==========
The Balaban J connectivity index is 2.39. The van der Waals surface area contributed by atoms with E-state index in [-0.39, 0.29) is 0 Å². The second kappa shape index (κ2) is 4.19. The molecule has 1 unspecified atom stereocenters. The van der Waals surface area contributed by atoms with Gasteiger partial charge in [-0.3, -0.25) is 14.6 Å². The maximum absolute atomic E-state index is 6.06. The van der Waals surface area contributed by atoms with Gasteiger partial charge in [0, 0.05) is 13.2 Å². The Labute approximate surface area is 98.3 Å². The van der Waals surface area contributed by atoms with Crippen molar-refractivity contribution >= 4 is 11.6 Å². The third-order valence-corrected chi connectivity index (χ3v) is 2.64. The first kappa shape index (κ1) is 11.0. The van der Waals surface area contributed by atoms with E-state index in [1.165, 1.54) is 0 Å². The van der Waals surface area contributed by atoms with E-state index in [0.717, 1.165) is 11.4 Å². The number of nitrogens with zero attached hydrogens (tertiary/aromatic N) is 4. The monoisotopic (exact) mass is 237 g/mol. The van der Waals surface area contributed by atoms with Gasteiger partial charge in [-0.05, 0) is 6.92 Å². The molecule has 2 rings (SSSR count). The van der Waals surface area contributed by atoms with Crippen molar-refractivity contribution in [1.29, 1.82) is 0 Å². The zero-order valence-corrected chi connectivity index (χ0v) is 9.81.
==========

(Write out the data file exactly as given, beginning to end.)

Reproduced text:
The Balaban J connectivity index is 2.39. The van der Waals surface area contributed by atoms with E-state index in [-0.39, 0.29) is 0 Å². The second kappa shape index (κ2) is 4.19. The molecule has 1 unspecified atom stereocenters. The van der Waals surface area contributed by atoms with Gasteiger partial charge in [-0.3, -0.25) is 14.6 Å². The maximum absolute atomic E-state index is 6.06. The van der Waals surface area contributed by atoms with Gasteiger partial charge in [0, 0.05) is 13.2 Å². The Labute approximate surface area is 98.3 Å². The van der Waals surface area contributed by atoms with Crippen molar-refractivity contribution >= 4 is 11.6 Å². The third-order valence-corrected chi connectivity index (χ3v) is 2.64. The first kappa shape index (κ1) is 11.0. The van der Waals surface area contributed by atoms with E-state index in [1.165, 1.54) is 0 Å². The van der Waals surface area contributed by atoms with E-state index in [0.717, 1.165) is 11.4 Å². The number of nitrogens with zero attached hydrogens (tertiary/aromatic N) is 4. The monoisotopic (exact) mass is 237 g/mol. The van der Waals surface area contributed by atoms with Gasteiger partial charge in [-0.05, 0) is 6.92 Å². The molecule has 2 rings (SSSR count). The van der Waals surface area contributed by atoms with Crippen molar-refractivity contribution in [1.29, 1.82) is 0 Å². The zero-order valence-corrected chi connectivity index (χ0v) is 9.81.